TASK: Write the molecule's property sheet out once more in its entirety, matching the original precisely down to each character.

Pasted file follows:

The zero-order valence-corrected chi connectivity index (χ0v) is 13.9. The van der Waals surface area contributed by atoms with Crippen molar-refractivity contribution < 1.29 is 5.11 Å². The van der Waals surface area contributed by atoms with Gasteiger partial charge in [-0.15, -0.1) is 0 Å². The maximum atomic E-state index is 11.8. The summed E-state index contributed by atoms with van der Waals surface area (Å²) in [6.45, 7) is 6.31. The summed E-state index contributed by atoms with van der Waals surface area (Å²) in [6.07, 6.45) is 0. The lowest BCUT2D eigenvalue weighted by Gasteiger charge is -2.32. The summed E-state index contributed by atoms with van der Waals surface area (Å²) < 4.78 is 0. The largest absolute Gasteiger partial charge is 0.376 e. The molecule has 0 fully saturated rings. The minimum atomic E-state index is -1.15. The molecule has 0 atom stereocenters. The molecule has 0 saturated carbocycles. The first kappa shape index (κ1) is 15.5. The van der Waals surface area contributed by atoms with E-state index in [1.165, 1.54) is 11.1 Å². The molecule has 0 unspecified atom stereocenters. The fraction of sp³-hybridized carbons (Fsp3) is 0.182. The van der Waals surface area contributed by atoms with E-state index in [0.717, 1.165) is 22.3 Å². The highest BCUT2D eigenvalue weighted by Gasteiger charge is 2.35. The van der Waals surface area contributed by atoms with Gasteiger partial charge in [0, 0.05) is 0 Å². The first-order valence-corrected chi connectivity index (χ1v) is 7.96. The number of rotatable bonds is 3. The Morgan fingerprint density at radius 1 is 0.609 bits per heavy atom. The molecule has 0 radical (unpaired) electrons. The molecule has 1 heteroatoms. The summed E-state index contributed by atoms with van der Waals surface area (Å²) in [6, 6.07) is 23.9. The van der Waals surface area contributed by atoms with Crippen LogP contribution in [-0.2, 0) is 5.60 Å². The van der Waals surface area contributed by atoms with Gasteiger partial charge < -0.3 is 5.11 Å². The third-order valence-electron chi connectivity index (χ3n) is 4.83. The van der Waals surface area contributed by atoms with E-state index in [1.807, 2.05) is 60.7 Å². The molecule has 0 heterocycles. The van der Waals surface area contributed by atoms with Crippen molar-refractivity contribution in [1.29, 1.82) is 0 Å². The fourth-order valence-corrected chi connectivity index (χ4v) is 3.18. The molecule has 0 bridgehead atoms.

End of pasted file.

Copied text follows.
The zero-order valence-corrected chi connectivity index (χ0v) is 13.9. The van der Waals surface area contributed by atoms with Crippen molar-refractivity contribution < 1.29 is 5.11 Å². The van der Waals surface area contributed by atoms with Gasteiger partial charge in [-0.15, -0.1) is 0 Å². The maximum atomic E-state index is 11.8. The summed E-state index contributed by atoms with van der Waals surface area (Å²) in [6.45, 7) is 6.31. The summed E-state index contributed by atoms with van der Waals surface area (Å²) in [6.07, 6.45) is 0. The lowest BCUT2D eigenvalue weighted by Gasteiger charge is -2.32. The summed E-state index contributed by atoms with van der Waals surface area (Å²) < 4.78 is 0. The largest absolute Gasteiger partial charge is 0.376 e. The molecule has 0 fully saturated rings. The minimum atomic E-state index is -1.15. The molecule has 0 atom stereocenters. The molecule has 0 saturated carbocycles. The first kappa shape index (κ1) is 15.5. The van der Waals surface area contributed by atoms with E-state index in [1.165, 1.54) is 11.1 Å². The molecule has 0 unspecified atom stereocenters. The fraction of sp³-hybridized carbons (Fsp3) is 0.182. The van der Waals surface area contributed by atoms with E-state index in [0.717, 1.165) is 22.3 Å². The highest BCUT2D eigenvalue weighted by Gasteiger charge is 2.35. The van der Waals surface area contributed by atoms with Gasteiger partial charge in [0, 0.05) is 0 Å². The first-order valence-corrected chi connectivity index (χ1v) is 7.96. The number of rotatable bonds is 3. The Morgan fingerprint density at radius 1 is 0.609 bits per heavy atom. The molecule has 0 radical (unpaired) electrons. The molecule has 1 heteroatoms. The summed E-state index contributed by atoms with van der Waals surface area (Å²) in [6, 6.07) is 23.9. The van der Waals surface area contributed by atoms with Crippen LogP contribution in [-0.2, 0) is 5.60 Å². The van der Waals surface area contributed by atoms with Gasteiger partial charge < -0.3 is 5.11 Å². The third-order valence-electron chi connectivity index (χ3n) is 4.83. The van der Waals surface area contributed by atoms with E-state index in [1.807, 2.05) is 60.7 Å². The molecule has 0 heterocycles. The van der Waals surface area contributed by atoms with Crippen molar-refractivity contribution in [1.29, 1.82) is 0 Å². The fourth-order valence-corrected chi connectivity index (χ4v) is 3.18. The molecule has 0 bridgehead atoms.